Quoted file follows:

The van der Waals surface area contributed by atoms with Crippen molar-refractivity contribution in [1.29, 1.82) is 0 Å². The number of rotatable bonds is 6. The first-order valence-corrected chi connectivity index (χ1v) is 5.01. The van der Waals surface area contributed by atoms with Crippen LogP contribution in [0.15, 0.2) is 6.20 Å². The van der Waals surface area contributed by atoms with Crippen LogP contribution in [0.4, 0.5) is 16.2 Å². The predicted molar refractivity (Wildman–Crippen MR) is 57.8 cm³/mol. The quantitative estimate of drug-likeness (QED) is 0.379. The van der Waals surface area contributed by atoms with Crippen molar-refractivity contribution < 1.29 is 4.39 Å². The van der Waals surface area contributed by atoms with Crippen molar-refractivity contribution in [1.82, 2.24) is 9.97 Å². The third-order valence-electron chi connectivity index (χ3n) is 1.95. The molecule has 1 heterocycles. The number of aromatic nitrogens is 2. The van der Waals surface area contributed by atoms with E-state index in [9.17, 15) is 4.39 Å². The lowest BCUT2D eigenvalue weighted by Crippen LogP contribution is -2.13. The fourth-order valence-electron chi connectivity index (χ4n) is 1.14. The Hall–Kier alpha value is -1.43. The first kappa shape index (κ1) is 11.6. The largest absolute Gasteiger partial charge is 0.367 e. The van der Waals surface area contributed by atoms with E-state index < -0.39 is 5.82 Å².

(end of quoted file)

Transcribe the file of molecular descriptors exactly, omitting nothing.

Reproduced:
The van der Waals surface area contributed by atoms with Crippen molar-refractivity contribution in [1.29, 1.82) is 0 Å². The number of rotatable bonds is 6. The first-order valence-corrected chi connectivity index (χ1v) is 5.01. The van der Waals surface area contributed by atoms with Crippen LogP contribution in [0.15, 0.2) is 6.20 Å². The van der Waals surface area contributed by atoms with Crippen LogP contribution in [0.4, 0.5) is 16.2 Å². The predicted molar refractivity (Wildman–Crippen MR) is 57.8 cm³/mol. The quantitative estimate of drug-likeness (QED) is 0.379. The van der Waals surface area contributed by atoms with Crippen molar-refractivity contribution < 1.29 is 4.39 Å². The van der Waals surface area contributed by atoms with Crippen molar-refractivity contribution in [1.82, 2.24) is 9.97 Å². The third-order valence-electron chi connectivity index (χ3n) is 1.95. The molecule has 1 heterocycles. The number of aromatic nitrogens is 2. The van der Waals surface area contributed by atoms with E-state index in [9.17, 15) is 4.39 Å². The lowest BCUT2D eigenvalue weighted by Crippen LogP contribution is -2.13. The fourth-order valence-electron chi connectivity index (χ4n) is 1.14. The Hall–Kier alpha value is -1.43. The first kappa shape index (κ1) is 11.6. The largest absolute Gasteiger partial charge is 0.367 e. The van der Waals surface area contributed by atoms with E-state index < -0.39 is 5.82 Å².